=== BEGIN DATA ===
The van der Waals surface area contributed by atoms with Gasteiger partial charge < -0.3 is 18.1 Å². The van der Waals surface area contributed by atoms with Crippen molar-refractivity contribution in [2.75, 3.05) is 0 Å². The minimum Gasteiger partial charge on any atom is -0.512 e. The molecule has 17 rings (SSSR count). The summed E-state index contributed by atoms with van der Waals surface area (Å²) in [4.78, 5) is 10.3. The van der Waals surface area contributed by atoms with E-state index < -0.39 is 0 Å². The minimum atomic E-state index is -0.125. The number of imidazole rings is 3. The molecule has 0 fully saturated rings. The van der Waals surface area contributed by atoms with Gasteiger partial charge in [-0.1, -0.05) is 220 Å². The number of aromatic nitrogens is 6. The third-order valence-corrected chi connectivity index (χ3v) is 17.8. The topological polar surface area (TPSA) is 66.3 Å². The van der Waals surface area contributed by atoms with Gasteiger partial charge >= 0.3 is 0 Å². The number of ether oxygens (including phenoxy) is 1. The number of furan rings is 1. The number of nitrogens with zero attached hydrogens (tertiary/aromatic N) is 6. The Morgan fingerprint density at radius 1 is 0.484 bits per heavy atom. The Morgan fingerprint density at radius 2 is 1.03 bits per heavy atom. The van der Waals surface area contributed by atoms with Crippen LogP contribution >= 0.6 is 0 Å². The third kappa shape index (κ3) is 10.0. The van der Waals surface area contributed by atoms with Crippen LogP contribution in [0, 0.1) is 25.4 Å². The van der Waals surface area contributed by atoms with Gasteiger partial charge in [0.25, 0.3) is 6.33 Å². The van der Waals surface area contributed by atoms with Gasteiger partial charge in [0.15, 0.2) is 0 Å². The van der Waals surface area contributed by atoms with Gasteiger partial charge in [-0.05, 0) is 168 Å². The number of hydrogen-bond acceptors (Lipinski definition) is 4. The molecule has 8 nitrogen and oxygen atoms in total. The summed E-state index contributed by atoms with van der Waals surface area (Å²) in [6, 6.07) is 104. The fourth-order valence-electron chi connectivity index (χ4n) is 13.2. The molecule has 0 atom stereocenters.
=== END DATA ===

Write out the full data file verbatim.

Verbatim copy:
The van der Waals surface area contributed by atoms with Gasteiger partial charge < -0.3 is 18.1 Å². The van der Waals surface area contributed by atoms with Crippen molar-refractivity contribution in [2.75, 3.05) is 0 Å². The minimum Gasteiger partial charge on any atom is -0.512 e. The molecule has 17 rings (SSSR count). The summed E-state index contributed by atoms with van der Waals surface area (Å²) in [4.78, 5) is 10.3. The van der Waals surface area contributed by atoms with E-state index < -0.39 is 0 Å². The minimum atomic E-state index is -0.125. The number of imidazole rings is 3. The molecule has 0 fully saturated rings. The van der Waals surface area contributed by atoms with Gasteiger partial charge in [-0.1, -0.05) is 220 Å². The number of aromatic nitrogens is 6. The third-order valence-corrected chi connectivity index (χ3v) is 17.8. The topological polar surface area (TPSA) is 66.3 Å². The van der Waals surface area contributed by atoms with Gasteiger partial charge >= 0.3 is 0 Å². The number of ether oxygens (including phenoxy) is 1. The number of furan rings is 1. The number of nitrogens with zero attached hydrogens (tertiary/aromatic N) is 6. The Morgan fingerprint density at radius 1 is 0.484 bits per heavy atom. The Morgan fingerprint density at radius 2 is 1.03 bits per heavy atom. The van der Waals surface area contributed by atoms with Crippen LogP contribution >= 0.6 is 0 Å². The third kappa shape index (κ3) is 10.0. The van der Waals surface area contributed by atoms with Crippen LogP contribution in [0, 0.1) is 25.4 Å². The van der Waals surface area contributed by atoms with Gasteiger partial charge in [0.25, 0.3) is 6.33 Å². The van der Waals surface area contributed by atoms with Gasteiger partial charge in [0.15, 0.2) is 0 Å². The van der Waals surface area contributed by atoms with Gasteiger partial charge in [-0.05, 0) is 168 Å². The number of hydrogen-bond acceptors (Lipinski definition) is 4. The molecule has 8 nitrogen and oxygen atoms in total. The summed E-state index contributed by atoms with van der Waals surface area (Å²) in [6, 6.07) is 104. The fourth-order valence-electron chi connectivity index (χ4n) is 13.2. The molecule has 0 atom stereocenters.